The IT/Business guys also insisted that we derive solutions directly from the output of the mandated s/w methodology. This methodology was perhaps suitable for setting up, say, an accounting system in which the domain experts could tell developers more or less how to write the software using "business rules."

The problem was, the domain experts in this case were engineers who did not know what the solution to the problem was. They fully expected those of us on the project team to research, find, adapt or invent algorithms and techniques to solve the problem. Their expression of "business rules" was no more than a statement of hoped-for outcomes.

This led to a year-long series of meetings run by one senior consultant (who bought into the methodology thing) in which she repeatedly interviewed groups of engineers. She repeatedly asked them "what software do you want us to write?" (These were "JAD" or joint application development sessions according to the methodology.) The engineers would sketch out the expected results, but when she went back to her office she had no idea what to do next.

After 18 months I quit because I could not take it any longer. The project never produced a damned thing, as far as I know.

Here is the paradigm in that culture:

BUSINESS RULES ==> {a miraculous non-human-mediated transformation occurs} ==> A GREAT SYSTEM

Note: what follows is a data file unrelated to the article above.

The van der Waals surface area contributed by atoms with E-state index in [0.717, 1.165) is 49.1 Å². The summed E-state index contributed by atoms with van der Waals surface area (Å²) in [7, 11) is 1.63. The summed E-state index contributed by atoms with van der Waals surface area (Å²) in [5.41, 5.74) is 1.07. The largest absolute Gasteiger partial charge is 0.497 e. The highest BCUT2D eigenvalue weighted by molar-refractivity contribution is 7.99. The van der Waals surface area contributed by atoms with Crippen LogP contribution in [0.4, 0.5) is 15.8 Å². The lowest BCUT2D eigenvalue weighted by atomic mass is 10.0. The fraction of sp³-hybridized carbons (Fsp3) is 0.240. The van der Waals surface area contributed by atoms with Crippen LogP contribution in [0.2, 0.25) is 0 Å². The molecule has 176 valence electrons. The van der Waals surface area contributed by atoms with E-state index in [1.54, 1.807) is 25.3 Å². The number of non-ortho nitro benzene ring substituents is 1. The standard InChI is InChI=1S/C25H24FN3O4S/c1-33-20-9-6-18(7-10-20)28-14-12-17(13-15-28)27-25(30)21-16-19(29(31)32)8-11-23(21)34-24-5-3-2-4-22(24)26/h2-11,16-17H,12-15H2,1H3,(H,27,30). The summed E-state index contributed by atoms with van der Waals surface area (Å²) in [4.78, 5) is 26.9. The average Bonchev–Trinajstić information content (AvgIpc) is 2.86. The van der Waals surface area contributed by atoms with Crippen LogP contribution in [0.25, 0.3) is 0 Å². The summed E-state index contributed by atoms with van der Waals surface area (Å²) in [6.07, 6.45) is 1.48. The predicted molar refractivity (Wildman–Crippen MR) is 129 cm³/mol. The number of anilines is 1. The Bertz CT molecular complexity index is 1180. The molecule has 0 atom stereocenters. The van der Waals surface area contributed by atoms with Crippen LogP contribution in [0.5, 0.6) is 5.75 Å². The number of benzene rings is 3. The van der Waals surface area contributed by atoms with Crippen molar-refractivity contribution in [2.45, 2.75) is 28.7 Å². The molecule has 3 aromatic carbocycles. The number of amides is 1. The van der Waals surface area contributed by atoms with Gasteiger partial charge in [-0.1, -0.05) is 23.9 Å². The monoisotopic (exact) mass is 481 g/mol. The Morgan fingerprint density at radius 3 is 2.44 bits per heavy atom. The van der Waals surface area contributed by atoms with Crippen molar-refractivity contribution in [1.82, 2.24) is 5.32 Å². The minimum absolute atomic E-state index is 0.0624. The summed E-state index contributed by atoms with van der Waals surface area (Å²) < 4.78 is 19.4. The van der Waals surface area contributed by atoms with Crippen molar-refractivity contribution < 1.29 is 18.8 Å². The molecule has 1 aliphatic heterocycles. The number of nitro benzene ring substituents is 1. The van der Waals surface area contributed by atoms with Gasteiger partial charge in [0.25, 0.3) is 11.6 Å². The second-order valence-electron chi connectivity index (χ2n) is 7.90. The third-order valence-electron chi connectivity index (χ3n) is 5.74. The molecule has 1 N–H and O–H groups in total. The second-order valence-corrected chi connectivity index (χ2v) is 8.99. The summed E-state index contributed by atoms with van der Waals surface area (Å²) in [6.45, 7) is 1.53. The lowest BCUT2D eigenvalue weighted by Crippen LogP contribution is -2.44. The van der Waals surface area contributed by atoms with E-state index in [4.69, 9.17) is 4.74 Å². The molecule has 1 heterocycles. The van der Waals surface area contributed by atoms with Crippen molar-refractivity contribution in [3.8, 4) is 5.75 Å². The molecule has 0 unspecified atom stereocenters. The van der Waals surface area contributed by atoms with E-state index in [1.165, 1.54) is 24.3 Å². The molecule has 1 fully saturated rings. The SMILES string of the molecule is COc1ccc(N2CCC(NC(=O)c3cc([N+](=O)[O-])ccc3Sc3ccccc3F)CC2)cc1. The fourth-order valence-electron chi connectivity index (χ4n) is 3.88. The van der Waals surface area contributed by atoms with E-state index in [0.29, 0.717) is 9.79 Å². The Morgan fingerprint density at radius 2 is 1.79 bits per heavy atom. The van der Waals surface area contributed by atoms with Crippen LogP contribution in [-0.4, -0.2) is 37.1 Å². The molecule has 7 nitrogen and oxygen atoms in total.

So, I despise that culture. Now that I'm on a roll, I'll say that I hate the word "business" in a lot of ways.

More than anything I HATE the assumption that any and all important activities in the world are a form of "business." Government, so neo-liberals say, should be run like a business. The real world is about "business." Universities are now businesses, run by administrators who pimp their institutions out to the "business community."  Children's soccer teams, amateur string orchestras, photography clubs, churches, community centres, EVERYTHING should be run "like a business."

Well, fuck that, I say. Down with market capitalism! Death to Microsoft! Long live the revolution! To the barricades, comrades!  Aaaarrrgh....

Whew. Now I'll eat some junk food.

- Dave -

On 2009-11-08, at 11:56 AM, Abram Hindle wrote:

At least business computing is about meaning. They don't care that there
is a computer there, they simply want process followed and these objects
or symbols manipulated.

It is actually very abstract in many cases and it is often grounded in
being actually useful to the customer who employs it.

That said, you should stay skeptical ;)


Rudolf Olah wrote:

Maybe it's because I've been heavy into Dijkstra lately, but "business
computing" is fundamentally flawed and fashion-driven and really isn't
worth understanding. As Dijkstra said, businesses purposefully try to
complicate things and keep their work secret in order to profit.

If you strip away the bullshit, it's easy to understand and useful.
However, that would make it *too* easy to understand and accessible and
lots of IBM salespeople would be out of jobs! Bullshit keeps the economy
afloat I'm afraid :-P

You should grow a beard and turn into Dijkstra or Knuth or Stallman
instead  :-D